about 1858–73
Tiffany & Co. (American, active 1837–present), Designed by Edward C. Moore (1827–1891)

Object Place: New York, New York, United States


27.2 x 20.5 x 14.2 cm (10 11/16 x 8 1/16 x 5 9/16 in.)

Accession Number


Medium or Technique


On View

Jan and Warren Adelson Gallery (Gallery 221)




Silver hollowware

This vase-shaped coffeepot is composed of a spun, three-part lower body, shoulder and neck. The lower body joints are covered by two squared applied beads which enclose a frieze of flat, chased figures. Stylized anthemion ring the slender neck under the rim with more naturalistic trailing leaves chased on the vessel’s shoulder. The curved spout and handle are cast, the latter fitted with ivory separators. The domed, hinged lid is finished with a helmet finial, and the vessel sits on a beaded foot ring.

The bold, classically derived “Neo-Grec” style was born in France in the third quarter of the nineteenth century and adopted by English and American designers. It offered an alternative to the naturalistic foliage and flowers of Rococo-revival design. Although the motifs decorating this coffeepot are mainly Greek, characteristic of the era’s free use of design vocabulary, Tiffany named the pattern Etruscan and produced it from 1858 until 1873. The coffeepot is modeled in the shape of a Greek oenochoe and banded with a flat-chased and engraved frieze that incorporates horse-drawn chariots and warriors accompanied by statesmen.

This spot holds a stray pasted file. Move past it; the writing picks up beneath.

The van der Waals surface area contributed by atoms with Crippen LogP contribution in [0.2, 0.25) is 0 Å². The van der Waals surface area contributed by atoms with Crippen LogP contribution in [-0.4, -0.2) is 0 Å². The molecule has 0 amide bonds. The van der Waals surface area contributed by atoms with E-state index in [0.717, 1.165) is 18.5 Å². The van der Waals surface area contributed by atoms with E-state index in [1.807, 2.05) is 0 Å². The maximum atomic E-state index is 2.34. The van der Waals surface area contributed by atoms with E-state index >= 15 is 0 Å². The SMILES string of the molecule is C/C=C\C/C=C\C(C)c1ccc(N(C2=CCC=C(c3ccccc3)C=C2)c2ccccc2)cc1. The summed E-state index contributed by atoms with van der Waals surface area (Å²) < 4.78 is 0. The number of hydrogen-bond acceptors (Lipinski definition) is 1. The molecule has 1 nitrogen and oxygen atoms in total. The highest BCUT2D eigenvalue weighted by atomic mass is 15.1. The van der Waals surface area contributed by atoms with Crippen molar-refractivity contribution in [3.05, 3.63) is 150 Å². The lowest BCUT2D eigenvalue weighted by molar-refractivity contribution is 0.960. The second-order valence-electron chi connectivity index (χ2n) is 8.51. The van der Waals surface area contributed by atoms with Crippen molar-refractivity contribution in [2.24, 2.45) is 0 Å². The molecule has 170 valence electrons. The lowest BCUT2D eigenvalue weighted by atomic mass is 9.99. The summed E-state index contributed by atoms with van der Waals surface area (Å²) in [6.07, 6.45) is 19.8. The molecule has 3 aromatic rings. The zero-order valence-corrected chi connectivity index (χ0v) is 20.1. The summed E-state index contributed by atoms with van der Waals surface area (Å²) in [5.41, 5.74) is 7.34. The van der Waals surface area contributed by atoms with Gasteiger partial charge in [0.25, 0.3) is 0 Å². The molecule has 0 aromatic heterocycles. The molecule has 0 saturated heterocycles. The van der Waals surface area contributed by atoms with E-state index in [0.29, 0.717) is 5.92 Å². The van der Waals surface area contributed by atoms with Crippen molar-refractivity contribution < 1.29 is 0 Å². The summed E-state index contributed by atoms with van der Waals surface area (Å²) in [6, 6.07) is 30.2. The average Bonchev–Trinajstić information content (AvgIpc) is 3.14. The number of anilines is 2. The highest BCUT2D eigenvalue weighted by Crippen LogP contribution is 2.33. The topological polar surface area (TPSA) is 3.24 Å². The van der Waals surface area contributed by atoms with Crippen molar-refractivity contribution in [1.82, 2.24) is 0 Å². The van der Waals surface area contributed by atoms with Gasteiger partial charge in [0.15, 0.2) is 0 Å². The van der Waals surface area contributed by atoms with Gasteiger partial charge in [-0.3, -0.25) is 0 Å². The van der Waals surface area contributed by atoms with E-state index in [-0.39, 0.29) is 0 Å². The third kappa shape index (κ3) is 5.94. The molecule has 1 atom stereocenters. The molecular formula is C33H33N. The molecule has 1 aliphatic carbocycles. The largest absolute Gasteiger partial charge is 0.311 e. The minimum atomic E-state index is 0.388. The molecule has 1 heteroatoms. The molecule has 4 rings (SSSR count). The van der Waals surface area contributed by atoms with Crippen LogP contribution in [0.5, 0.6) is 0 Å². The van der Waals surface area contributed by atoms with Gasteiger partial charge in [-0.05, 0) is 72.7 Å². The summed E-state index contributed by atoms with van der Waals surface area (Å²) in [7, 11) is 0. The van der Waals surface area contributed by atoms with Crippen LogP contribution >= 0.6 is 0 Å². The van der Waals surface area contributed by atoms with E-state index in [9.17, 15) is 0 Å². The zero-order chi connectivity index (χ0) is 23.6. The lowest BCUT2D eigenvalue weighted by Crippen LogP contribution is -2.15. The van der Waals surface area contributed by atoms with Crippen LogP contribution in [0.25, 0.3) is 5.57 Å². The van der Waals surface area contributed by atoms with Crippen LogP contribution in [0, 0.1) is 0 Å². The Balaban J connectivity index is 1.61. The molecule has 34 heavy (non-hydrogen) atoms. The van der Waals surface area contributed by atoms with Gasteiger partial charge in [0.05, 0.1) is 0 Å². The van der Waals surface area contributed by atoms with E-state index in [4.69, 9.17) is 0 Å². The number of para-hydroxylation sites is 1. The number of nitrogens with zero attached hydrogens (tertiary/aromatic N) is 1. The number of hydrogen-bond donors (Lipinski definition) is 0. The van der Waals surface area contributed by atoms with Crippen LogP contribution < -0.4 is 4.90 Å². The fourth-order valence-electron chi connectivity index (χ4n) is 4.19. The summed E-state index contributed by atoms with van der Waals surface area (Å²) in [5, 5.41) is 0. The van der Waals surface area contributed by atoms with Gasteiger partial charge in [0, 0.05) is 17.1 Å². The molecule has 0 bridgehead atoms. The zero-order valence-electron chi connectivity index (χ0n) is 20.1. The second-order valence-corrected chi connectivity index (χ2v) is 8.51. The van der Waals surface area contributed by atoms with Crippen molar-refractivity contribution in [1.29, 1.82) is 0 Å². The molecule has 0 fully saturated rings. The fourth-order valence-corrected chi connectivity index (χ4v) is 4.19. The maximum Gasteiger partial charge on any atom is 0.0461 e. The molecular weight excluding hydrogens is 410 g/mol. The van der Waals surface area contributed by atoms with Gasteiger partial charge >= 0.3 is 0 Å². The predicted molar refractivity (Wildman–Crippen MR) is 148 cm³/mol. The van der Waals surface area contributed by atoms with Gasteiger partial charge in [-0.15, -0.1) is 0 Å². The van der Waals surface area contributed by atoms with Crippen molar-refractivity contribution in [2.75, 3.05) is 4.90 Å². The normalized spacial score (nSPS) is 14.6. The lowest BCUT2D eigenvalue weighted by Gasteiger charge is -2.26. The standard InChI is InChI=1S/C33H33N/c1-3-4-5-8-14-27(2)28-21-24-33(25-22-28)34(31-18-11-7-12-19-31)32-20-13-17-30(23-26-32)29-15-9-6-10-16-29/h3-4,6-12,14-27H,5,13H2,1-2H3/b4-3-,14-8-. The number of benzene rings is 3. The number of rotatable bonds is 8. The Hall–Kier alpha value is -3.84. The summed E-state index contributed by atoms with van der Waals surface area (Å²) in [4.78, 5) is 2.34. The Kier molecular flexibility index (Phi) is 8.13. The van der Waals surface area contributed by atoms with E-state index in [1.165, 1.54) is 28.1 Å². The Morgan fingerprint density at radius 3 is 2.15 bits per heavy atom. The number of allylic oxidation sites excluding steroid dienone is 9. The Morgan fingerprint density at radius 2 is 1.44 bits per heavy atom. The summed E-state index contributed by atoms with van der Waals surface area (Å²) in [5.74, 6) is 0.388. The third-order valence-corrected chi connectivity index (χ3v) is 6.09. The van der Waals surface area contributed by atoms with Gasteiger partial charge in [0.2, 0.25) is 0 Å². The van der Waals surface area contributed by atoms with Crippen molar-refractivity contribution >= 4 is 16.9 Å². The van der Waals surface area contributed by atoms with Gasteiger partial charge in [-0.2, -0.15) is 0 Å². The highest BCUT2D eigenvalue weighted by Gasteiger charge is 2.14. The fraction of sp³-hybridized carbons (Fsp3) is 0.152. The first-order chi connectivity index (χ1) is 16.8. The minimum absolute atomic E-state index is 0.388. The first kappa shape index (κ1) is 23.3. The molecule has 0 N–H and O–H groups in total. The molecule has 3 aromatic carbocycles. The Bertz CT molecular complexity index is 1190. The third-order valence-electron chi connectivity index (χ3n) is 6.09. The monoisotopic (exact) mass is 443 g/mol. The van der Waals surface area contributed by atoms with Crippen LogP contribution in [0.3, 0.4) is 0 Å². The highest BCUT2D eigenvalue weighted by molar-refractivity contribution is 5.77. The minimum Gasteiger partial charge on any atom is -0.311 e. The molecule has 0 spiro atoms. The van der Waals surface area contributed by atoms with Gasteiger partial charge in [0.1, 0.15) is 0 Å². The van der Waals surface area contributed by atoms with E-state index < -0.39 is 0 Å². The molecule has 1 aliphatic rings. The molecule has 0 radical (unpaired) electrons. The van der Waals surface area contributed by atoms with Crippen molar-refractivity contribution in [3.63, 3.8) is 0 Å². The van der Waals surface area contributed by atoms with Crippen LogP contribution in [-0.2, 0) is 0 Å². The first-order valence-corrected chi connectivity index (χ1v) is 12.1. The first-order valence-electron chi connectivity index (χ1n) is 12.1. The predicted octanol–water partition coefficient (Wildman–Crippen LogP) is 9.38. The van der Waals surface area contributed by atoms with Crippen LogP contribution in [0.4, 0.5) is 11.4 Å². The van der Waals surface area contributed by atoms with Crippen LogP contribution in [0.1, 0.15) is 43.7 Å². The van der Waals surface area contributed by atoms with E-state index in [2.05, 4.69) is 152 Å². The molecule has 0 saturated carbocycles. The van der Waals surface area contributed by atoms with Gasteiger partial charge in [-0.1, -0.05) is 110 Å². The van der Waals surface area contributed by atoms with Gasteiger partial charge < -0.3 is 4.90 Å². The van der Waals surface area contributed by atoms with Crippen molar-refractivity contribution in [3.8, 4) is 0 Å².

The theatrical helmet finial crowns the steeply domed lid and continues the frieze’s warrior theme. Bands of anthemion and acanthus leaves, Greek-key fretwork, and classical beading continue the antique design references. Elements that distinguish the Neo-Grec from the Neoclassical style of the eighteenth and early nineteenth centuries are the stylized, flat chasing and the dramatic contrast of light and dark, seen especially in the smooth polish of the frieze’s figures set against the matte, stippled background.

This text has been adapted from “Silver of the Americas, 1600-2000,” edited by Jeannine Falino and Gerald W.R. Ward, published in 2008 by the MFA. Complete references can be found in that publication.


"MCV" entwined inside a medallion.


“TIFFANY & CO.” within an arched reserve, “774” incuse; “ENGLISH STERLING / 925-1000” within a conforming reserve; “5245” incuse; “550 Broadway” within an arched reserve; and Gothic “M” within an ellipse struck twice, flanking the whole, all struck on bottom.


Early history unknown; museum purchase in 1981.

Credit Line

Marion E. Davis Fund